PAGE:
Crossing a Suspension Bridge…

Suze Cumming | September 1, 2016

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This week I found myself at Lynn Canyon Park in North Vancouver. This is a very beautiful place.

There is a deep canyon with steep walls that the river rushes through, over and around creating amazing waterfalls, pools and caves. It is a popular spot for cliff diving which often ends badly. The canyon walls are a kaleidoscope of ferns, mosses and plants not seen anywhere else.

There are many signs warning of the danger and memorializing the many people who have died in the park, and there is a narrow suspension bridge that sways 50m above the canyon.

Living in the mountains, I no longer have a significant fear of heights, but know from taking clients to the wilderness that this fear, and specifically the fear of crossing a suspension bridge, can be very real to people.

As I arrived at the suspension bridge in the park, there was a woman perched firmly on the ground at the edge of the bridge. She was tense and her partner was trying to sooth her and convince her to walk across. Her fear was palpable and yet, I could sense she wanted to overcome her fear and make the crossing.

I smiled at her. She sort of smiled back and I asked her if she was going to do it? She hesitated before she answered that she hoped to. I asked her how long she had been pondering this challenge and she sort of grimaced and her partner laughed. No answer. My next comment was, “It doesn’t get easier as you ponder the risk. It gets harder.”

Research shows that your fear and your resistance increase the longer the brain has to focus on all of the bad things that may happen.

16.09.01 Crossing a Suspension Bridge2

I crossed the bridge and I don’t know if she actually did or not, but it really struck me that this was a perfect metaphor for prospecting.

With the bridge, the risk is nearly nil.

With prospecting, the risk is nil. No one ever died while having conversations with people about real estate and yet in both cases, our brain creates a huge amount of fear and resistance that keeps us from doing something we want to do.

It’s September today and the kids will go back to school next week. Many of us have made a commitment to be more consistent in our business, and we all know this means doing some sort of regular prospecting. It doesn’t have to be a lot, it just has to be some.

Will you do it?

Just like the woman on the bridge, the longer you ponder it, the harder it gets. Make the decision to walk across and then – do it. Or, make the decision not to, then turn around and go back to the car.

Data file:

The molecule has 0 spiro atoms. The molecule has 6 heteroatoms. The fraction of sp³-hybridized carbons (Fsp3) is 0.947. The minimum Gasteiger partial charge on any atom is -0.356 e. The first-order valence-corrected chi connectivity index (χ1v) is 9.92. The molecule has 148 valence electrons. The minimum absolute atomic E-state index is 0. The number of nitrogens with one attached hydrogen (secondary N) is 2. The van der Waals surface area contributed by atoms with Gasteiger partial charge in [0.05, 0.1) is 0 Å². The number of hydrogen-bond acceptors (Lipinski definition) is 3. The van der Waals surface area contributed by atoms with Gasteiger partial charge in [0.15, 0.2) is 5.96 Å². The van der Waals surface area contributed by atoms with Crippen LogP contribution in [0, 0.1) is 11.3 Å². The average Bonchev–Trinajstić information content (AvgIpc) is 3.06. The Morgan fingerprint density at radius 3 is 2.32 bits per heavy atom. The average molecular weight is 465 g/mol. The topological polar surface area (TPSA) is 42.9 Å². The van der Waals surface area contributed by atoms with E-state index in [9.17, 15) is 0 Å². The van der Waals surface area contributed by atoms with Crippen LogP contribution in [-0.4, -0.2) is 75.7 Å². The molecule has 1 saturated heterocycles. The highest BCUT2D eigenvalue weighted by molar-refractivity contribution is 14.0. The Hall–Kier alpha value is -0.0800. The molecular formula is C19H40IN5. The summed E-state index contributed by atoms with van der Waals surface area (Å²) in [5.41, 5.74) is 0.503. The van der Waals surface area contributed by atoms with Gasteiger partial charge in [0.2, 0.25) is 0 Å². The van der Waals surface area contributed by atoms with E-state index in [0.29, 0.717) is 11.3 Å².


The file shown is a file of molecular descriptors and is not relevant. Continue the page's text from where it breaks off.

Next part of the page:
If you decide not to prospect, it’s ok as long as you are ok with not having a healthy, consistent business.

16.09.01 Crossing a Suspension Bridge3.png

 

 

 

 

 

Crossing a Suspension Bridge…

Suze Cumming | September 1, 2016

Share this page on Facebook
Tweet this page on Twitter
Share this page on LinkedIn

 

 

This week I found myself at Lynn Canyon Park in North Vancouver. This is a very beautiful place.

There is a deep canyon with steep walls that the river rushes through, over and around creating amazing waterfalls, pools and caves. It is a popular spot for cliff diving which often ends badly. The canyon walls are a kaleidoscope of ferns, mosses and plants not seen anywhere else.

There are many signs warning of the danger and memorializing the many people who have died in the park, and there is a narrow suspension bridge that sways 50m above the canyon.

Living in the mountains, I no longer have a significant fear of heights, but know from taking clients to the wilderness that this fear, and specifically the fear of crossing a suspension bridge, can be very real to people.

As I arrived at the suspension bridge in the park, there was a woman perched firmly on the ground at the edge of the bridge. She was tense and her partner was trying to sooth her and convince her to walk across. Her fear was palpable and yet, I could sense she wanted to overcome her fear and make the crossing.

I smiled at her. She sort of smiled back and I asked her if she was going to do it? She hesitated before she answered that she hoped to. I asked her how long she had been pondering this challenge and she sort of grimaced and her partner laughed. No answer. My next comment was, “It doesn’t get easier as you ponder the risk. It gets harder.”

Research shows that your fear and your resistance increase the longer the brain has to focus on all of the bad things that may happen.

16.09.01 Crossing a Suspension Bridge2

I crossed the bridge and I don’t know if she actually did or not, but it really struck me that this was a perfect metaphor for prospecting.

With the bridge, the risk is nearly nil.

With prospecting, the risk is nil. No one ever died while having conversations with people about real estate and yet in both cases, our brain creates a huge amount of fear and resistance that keeps us from doing something we want to do.

It’s September today and the kids will go back to school next week. Many of us have made a commitment to be more consistent in our business, and we all know this means doing some sort of regular prospecting. It doesn’t have to be a lot, it just has to be some.

Will you do it?

Just like the woman on the bridge, the longer you ponder it, the harder it gets. Make the decision to walk across and then – do it. Or, make the decision not to, then turn around and go back to the car.

If you decide not to prospect, it’s ok as long as you are ok with not having a healthy, consistent business.

16.09.01 Crossing a Suspension Bridge3.png

 

 

 

 

 

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